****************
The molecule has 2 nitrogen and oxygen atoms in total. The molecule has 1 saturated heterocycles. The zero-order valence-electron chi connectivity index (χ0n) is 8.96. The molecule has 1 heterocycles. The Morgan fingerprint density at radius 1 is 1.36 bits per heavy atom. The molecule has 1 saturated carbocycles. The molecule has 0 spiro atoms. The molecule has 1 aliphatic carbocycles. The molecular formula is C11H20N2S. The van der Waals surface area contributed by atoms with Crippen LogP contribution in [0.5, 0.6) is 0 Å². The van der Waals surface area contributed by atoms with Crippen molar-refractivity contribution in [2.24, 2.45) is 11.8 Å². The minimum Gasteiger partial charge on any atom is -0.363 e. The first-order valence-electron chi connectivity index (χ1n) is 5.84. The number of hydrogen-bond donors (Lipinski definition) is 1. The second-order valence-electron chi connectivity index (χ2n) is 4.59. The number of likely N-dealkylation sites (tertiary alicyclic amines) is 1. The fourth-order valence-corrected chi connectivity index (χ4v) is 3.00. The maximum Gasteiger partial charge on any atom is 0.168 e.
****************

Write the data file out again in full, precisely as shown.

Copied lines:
The molecule has 2 nitrogen and oxygen atoms in total. The molecule has 1 saturated heterocycles. The zero-order valence-electron chi connectivity index (χ0n) is 8.96. The molecule has 1 heterocycles. The Morgan fingerprint density at radius 1 is 1.36 bits per heavy atom. The molecule has 1 saturated carbocycles. The molecule has 0 spiro atoms. The molecule has 1 aliphatic carbocycles. The molecular formula is C11H20N2S. The van der Waals surface area contributed by atoms with Crippen LogP contribution in [0.5, 0.6) is 0 Å². The van der Waals surface area contributed by atoms with Crippen molar-refractivity contribution in [2.24, 2.45) is 11.8 Å². The minimum Gasteiger partial charge on any atom is -0.363 e. The first-order valence-electron chi connectivity index (χ1n) is 5.84. The number of hydrogen-bond donors (Lipinski definition) is 1. The second-order valence-electron chi connectivity index (χ2n) is 4.59. The number of likely N-dealkylation sites (tertiary alicyclic amines) is 1. The fourth-order valence-corrected chi connectivity index (χ4v) is 3.00. The maximum Gasteiger partial charge on any atom is 0.168 e.